following 4 things in mind:
Clean: Wash hands well before preparing the foods. Have surfaces
(and sanitized where necessary), and use clean equipment and food
preparation tools. Wash cutting boards, dishes, utensils, and counter tops
with hot, soapy water after preparing each food item and before you go on to
the next item. A solution of 1 tablespoon of unscented, liquid chlorine bleach
in 1 gallon of water may be used to sanitize washed surfaces and utensils.
Cook: Be sure the foods you are preparing are cooked to the
temperatures. Here is a temperature chart for meats:
ü 140°F = Ham fully cooked
ü 145°F = Steaks and Roasts, Fish
ü 160°F = Pork, Ground Beef, and Egg Dishes
ü 165°F = Chicken Parts or Whole Poultry, Stuffing, Casseroles, and
Separate: Separate raw meat, poultry, and seafood from other
foods in your
grocery-shopping cart and in your refrigerator. Place raw meat, poultry, and
seafood in containers in the refrigerator, to prevent their juices from dripping
on other foods. Raw juices may contain harmful bacteria. When cutting
boards are used:
ü Always use a clean cutting board.
ü Use one cutting board for fresh produce and a separate one for raw
meat, poultry, and seafood.
Chill: Refrigerate or freeze perishables, prepared foods, and
2 hours (1 hour when the temperature is above 90 °F) of shopping or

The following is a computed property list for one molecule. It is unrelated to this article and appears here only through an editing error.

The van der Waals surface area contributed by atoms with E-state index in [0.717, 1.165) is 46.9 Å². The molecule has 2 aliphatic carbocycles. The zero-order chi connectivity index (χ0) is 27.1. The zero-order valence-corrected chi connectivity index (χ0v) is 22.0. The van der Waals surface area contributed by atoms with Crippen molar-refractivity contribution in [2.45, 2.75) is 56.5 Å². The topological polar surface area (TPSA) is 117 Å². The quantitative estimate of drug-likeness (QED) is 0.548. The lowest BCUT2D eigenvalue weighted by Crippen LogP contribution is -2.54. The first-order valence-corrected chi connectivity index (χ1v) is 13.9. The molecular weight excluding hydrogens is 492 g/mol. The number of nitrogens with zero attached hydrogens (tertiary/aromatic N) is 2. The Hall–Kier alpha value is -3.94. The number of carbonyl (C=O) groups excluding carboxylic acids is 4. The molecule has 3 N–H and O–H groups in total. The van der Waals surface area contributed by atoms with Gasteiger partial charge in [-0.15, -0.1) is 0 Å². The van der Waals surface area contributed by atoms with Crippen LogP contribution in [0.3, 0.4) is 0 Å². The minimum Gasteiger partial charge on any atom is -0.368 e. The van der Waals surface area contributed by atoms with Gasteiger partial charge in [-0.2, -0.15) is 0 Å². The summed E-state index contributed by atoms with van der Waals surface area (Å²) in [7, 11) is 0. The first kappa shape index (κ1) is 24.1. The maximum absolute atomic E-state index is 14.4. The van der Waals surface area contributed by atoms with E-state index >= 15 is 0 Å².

preparing. Never defrost food at room temperature. Thaw food:
ü In the refrigerator.
ü In the microwave, but cook the food immediately.
Food may also be thawed in cold water. Be sure that the sink or container
that holds food is clean before submerging food. Two methods may be used
when thawing in cold water:
1. Completely submerge airtight wrapped package. Change water every
30 minutes. OR,
2. Completely submerge airtight wrapped food in constantly running cold
water. Cook food immediately after thawing.
Getting your hot or cold food from point A to point B may be a challenge.
Think through the logistics of who has been invited to bring what and how
they are going to get it to the appointed location.
· You can insulate hot foods by wrapping them well in newspaper or
slipping them into a brown paper bag, then wrapping the bag with a heavy